Like the Croatian team at the World Cup in Russia, their manager Zlatko Dalic took the long, hard road to the top, and now he is at the pinnacle of the sport he is advocating for change at home.
The 51-year-old has been in charge of Croatia for less than a year. He took over a squad struggling to qualify for the World Cup, meeting the players for the first time at the airport as they departed for a do-or-die match against Ukraine in Kiev.
Since getting that 2-0 win last October to ensure Croatia reached the playoffs, where they beat Greece 4-1 on aggregate, Dalic has overseen 12 matches -- nine wins, two losses and a draw.
That run has included winning their three knockout matches in Russia after extra time and now Dalic finds himself one win over France away from lifting soccer's biggest prize.
"Throughout my career and in my life I have always taken the harder path and had to fight for everything myself," he told media at Moscow's Luzhniki Stadium on Thursday ahead of the World Cup final on Sunday.
And do it the hard way he has.
After learning his trade under his "mentor and tutor" Miroslav "Ciro" Blazevic, the man who took Croatia to third at the 1998 World Cup, he made his name in Croatia. He then moved to Asia where he coached major local teams Al-Ain in the United Arab Emirates and Al-Hilal in Saudi Arabia.
Winning the Crown Prince Cup in Saudi Arabia and going to the final of the 2016 Asian Champions League with Al-Ain meant his star was on the rise.
"I won titles, we played a semifinal and the final of the Asian Champions League, we cannot sneeze at that, this is a major competition and it brought me huge experience," Dalic said.
"I worked (in Asia) for seven years, I built a name, I managed two of the largest clubs."
And that is when his national team came calling.
"When Croatia called, I never doubted or had any dilemmas. I knew that we had great players and that I could do it, first of all on my faith in my own work, and then my faith in the players."
"They asked, 'Are you ready?' I said, 'Yes, I am.' I did not inquire further. I just sat in my car, started it and met my players at the airport before the flight to Ukraine. That was maybe 48 hours before kickoff."
"There were no negotiations, no messages. I just accepted it because my life's dream has always been to be the coach of my national team."
Dalic said that during his playing career he learned from each of his coaches, always studying training methods with an eye on the future.
"I jotted down notes...and on the basis of those I created my own coaching style. I took something from everybody and modified it over the past 12 years that I have been a coach."
"It is great to learn from others to see what they are doing, but you have to create your own style and stick to it."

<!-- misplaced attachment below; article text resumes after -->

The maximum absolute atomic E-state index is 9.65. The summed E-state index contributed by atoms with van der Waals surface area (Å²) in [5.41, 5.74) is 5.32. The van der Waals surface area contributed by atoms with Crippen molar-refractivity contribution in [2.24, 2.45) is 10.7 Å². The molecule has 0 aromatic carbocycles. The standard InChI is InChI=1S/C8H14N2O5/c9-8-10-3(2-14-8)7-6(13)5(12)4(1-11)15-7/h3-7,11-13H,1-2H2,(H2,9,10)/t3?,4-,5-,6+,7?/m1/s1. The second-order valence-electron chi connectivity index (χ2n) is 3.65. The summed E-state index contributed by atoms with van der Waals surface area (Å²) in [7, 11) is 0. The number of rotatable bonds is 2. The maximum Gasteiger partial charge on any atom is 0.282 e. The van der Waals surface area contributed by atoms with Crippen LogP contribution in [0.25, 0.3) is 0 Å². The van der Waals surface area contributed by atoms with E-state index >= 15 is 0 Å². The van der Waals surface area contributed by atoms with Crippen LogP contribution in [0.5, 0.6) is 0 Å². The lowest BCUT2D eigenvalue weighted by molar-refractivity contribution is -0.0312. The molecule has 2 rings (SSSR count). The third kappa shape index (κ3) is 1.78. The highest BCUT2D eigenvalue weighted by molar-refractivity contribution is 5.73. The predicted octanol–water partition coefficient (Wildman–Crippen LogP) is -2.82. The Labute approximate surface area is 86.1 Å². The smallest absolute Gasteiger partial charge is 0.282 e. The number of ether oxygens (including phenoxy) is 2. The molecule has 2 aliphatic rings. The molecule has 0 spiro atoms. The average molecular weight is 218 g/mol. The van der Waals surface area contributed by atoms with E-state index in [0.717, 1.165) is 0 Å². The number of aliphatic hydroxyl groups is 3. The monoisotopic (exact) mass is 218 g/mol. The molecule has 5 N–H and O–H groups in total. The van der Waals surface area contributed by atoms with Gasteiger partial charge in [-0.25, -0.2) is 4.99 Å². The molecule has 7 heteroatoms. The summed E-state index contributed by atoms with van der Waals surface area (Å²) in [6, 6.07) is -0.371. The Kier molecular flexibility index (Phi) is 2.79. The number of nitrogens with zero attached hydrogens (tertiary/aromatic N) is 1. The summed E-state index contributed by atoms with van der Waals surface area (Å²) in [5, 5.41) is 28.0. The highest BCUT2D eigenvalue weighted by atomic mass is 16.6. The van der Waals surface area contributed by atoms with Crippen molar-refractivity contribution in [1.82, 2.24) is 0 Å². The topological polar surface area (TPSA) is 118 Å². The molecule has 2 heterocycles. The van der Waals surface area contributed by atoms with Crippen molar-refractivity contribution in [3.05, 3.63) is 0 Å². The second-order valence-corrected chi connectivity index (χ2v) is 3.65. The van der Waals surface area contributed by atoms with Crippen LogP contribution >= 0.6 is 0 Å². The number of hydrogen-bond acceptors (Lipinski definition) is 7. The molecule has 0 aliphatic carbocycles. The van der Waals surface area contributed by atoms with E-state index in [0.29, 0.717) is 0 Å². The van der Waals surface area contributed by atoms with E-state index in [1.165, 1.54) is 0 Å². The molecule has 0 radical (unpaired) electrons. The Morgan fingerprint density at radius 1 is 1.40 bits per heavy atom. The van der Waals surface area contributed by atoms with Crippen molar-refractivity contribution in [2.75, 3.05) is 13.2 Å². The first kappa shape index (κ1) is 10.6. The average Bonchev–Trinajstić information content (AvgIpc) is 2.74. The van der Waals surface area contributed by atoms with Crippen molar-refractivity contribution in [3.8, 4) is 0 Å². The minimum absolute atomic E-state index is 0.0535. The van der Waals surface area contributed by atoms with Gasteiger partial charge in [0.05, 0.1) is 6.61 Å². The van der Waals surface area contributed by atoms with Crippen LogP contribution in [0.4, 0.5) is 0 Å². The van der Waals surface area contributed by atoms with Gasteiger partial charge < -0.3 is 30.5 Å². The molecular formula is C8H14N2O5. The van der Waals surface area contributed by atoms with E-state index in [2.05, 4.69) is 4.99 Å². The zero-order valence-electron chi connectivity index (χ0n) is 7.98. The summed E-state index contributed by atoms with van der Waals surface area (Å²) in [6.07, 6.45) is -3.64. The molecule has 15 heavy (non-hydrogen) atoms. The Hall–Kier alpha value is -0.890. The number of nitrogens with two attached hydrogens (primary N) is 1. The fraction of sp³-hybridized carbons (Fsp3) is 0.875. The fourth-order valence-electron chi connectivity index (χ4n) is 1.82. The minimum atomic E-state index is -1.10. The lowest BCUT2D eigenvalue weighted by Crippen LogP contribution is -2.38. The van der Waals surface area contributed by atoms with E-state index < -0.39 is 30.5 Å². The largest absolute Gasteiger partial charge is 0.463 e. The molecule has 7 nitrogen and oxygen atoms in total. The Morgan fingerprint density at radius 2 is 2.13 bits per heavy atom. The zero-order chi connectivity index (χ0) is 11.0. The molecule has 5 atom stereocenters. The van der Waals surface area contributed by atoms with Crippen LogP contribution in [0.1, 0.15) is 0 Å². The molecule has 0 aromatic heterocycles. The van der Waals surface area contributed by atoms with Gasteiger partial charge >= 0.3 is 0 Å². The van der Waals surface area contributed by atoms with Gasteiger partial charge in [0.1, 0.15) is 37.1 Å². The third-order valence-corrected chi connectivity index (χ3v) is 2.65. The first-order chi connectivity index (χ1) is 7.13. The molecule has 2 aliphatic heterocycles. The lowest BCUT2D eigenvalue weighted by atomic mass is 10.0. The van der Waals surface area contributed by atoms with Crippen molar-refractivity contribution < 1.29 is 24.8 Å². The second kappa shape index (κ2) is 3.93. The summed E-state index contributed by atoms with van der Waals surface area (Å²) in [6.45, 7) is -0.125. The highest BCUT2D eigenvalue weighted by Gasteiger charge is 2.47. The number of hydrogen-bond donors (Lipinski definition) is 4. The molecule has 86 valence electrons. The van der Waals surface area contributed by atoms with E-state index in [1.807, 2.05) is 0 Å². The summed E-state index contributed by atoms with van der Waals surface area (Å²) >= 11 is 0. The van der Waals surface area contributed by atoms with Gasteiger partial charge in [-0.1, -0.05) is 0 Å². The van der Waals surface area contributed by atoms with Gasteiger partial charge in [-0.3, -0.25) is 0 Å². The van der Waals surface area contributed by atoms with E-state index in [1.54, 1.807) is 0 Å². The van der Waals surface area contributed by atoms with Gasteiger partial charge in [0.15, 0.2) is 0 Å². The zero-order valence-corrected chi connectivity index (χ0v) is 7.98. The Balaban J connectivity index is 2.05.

"You should not give in and get stuck at the first obstacle and start changing your style or losing faith in yourself."
But even for someone as self-assured as Dalic, the situation around his team in Russia must have tested that faith.
His star midfielder Luka Modric and defensive stalwart Dejan Lovren are embroiled in an ongoing matter in which a Croatian court ruled they were unlawfully paid 50 percent of their transfer fees when they moved from Dinamo Zagreb, money they then allegedly gave to one of Croatian soccer's most powerful men. Modric reportedly may face jail time for perjury in relation to the saga.
The challenges kept coming once the tournament started.
Dalic sent home AC Milan striker Nikola Kalinic for refusing to come on as a sub in their opening match against Nigeria and just before the semifinal against England, another controversy emerged.
The team fired assistant coach Ognjen Vukojevic after he and first-team defender Domagoj Vida were seen saying "Glory to Ukraine" in a video posted online after their quarterfinal win over Russia, apparently in reference to the ongoing conflict on the Russia-Ukraine border.
Dalic refused to speak about any off-pitch matters on Thursday, saying he prefers to focus on the "positives in everything," but one issue he was very keen to espouse on was the state of Croatia's soccer infrastructure.
With European soccer to start its new Nations League in September, Croatia are in Group 4 with Spain and England, and Dalic is concerned.
"For teams such as England and Spain, who we play in the Nations League group phase, we need a stadium of 40-50,000 seats to have a full house to enjoy the football," he said.
"Unfortunately, we do not have that kind of infrastructure. This is a huge problem."
Taking the opportunity to highlight the issue while he has such a prominent voice, Dalic said he wants people to understand what his team has come from in order that they grasp the scale of the achievement.
And he wants change.
"Something must be kick-started. If not now, when?" he said. "In three months' time we play England in the Nations League in Croatia, but we don't have an adequate stadium or adequate pitch to host such a major nation."
"This is why we are a miracle...We have God-given talent, we have character, pride, everything else. But in all other respects, in terms of infrastructure, we are lacking."
"Unfortunately, many things will have to change back home, and this is an ideal opportunity for me to highlight it and say 'let's do something.'"
If, against all the odds, Dalic can put an exclamation mark on his soccer journey by bringing home the ultimate prize against France on Sunday, surely someone will listen to his pleas.